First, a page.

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Want to know how you folks apply your decals mainly the hood decals that are long.Have any of you folks used windex?

 

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:text-yeahthat: Spray it, apply it, position it, then squeegee it in place.  

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I sometimes do final cleaning with Windex and then use rubbing alcohol as the final step. To apply all size decals I always peel back an inch or two of the backing and cut it off with a scissors. Then I place the sticker where I want to apply it with the remaining backing still in place. Once I’m happy with the location I press down  the exposed part of the decal. From there I roll back the unstuck portion and slowly remove the backing while pressing the rest of the sticker down. 

 

By sticking the initial exposed decal to the tractor it locks the position and makes for a nice, straight install. 

10 minutes ago, AMC RULES said:

:text-yeahthat: Spray it, apply it, position it, then squeegee it in place.  

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 So are you saying that you spray it with Windex, apply the decal while the glass is wet, and then squeegee it? That’s a great decal, by the way. 

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Yes sir...I remember doing this one in direct, midday, summer sun. 

Glass was so hot, Windex was turning to steam on contact. 

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Another method is to use dishwashing soap & water (just like the Windex method);  wet the glass or metal with the soapy water then lay the decal on that, slide around until you get the exact position then using a squeeze (start in center >out), remove the water from beneath the decal.  This method works especially well with larger and longer decals, the watery residue left beneath the decal will evaporate in time.

Naturally, clean/degrease/clean the surface very well first before applying the decal (alcohol would be smart too).

 

 

Now we know Craigs occupation.

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Here is my method - I place a piece of masking tape along the top of the new decal. Use the tape to position the decal in place. After you have it measured out and are sure that it is where you want it, press the tape down tight. Then using the tape as a hinge, fold the decal up and remove the backing, at this time you may spray soapy water on if you wish. Bring the decal back down and squeegee the air / soapy water out. Always start in the middle and work the bubbles to the out side.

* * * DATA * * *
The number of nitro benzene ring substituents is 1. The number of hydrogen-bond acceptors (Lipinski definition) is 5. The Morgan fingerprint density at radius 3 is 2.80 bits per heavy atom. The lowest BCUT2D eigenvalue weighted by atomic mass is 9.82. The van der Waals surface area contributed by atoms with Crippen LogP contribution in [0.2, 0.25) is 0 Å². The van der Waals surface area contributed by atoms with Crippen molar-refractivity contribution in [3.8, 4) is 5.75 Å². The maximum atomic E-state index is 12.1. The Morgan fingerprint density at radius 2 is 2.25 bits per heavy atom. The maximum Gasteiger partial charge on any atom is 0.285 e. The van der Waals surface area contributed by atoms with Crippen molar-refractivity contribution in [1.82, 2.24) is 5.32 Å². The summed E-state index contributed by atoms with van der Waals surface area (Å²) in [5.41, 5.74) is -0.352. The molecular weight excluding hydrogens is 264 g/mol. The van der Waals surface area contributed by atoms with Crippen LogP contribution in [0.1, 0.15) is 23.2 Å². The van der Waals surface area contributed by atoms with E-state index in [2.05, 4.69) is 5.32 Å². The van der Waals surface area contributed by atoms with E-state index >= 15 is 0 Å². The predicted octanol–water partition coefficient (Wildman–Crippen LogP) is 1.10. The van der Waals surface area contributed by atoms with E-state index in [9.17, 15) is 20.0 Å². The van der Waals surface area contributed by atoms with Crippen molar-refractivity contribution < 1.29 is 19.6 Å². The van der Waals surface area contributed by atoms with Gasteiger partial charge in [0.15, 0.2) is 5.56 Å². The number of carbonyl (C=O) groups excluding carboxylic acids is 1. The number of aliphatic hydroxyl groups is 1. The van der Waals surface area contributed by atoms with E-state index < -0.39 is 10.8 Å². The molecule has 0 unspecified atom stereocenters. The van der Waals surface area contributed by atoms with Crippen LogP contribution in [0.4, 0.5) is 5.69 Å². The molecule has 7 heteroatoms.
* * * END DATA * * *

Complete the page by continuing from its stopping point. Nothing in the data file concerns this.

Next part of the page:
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:deadhorse:           I know I'm beating a dead horse here and it has been well documented that Windex is the way; I just want to show off my window decal too!          :snooty:

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Edited by 953 nut
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Me too. I have to show my rear window as well...

 

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I always clean the glass or painted surface, then I use a spray bottle filled with water and a few drops of dish washing detergent. I spray the receiving surface, then the adhesive side of the decal. Makes placement and adjusting simple. I used to have an office next door to a truck lettering business. I have watched literally hours of vinyl application, and that is the way they did it.

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It is especially important to use the "wet" method when doing a die-cut decal as shown above. Dry placement would be a nightmare if you needed to reposition each individual letter.

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Ok, that’s it. I’m putting my decal on when I get home. :thumbs:

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 I just received my decals for the 314-A and after reading this thread I’m a little confused. It seems the preferred method is used Windex or soapy water to apply the vinyl decal to windows but would this be the same process for applying the logos to the hood of the tractor? 

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Yes you can use this method. When you wet it with (dish) soapy water, the soap helps keep the decal suspended on the liquid till you get it where you want it. Squeegee the water out from under the decal getting all the bubbles out and then park it in the sun for a couple hours. 

Edited by 19richie66
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3 hours ago, WHX14 said:

  When I sober up and see how it really looks I take the second set over to @Achto's place and let him put it on! :lol:

It's good to have an expert like Dan close by, isn't Jim!:greetings-clappingyellow: When it comes to the letters for the JackRabbit, I'll have to give him a shout...

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I might add, before removing the old decals take pictures and measurements to aid in getting the new ones  to being put back as close to original and possible, with that you could also lay down blue/green painter's tape as guide to help keep them straight and use dish soap and water or get window tint film application solution sold at Walmart or a car parts store to help aid in keeping the air bubbles out, Jeff.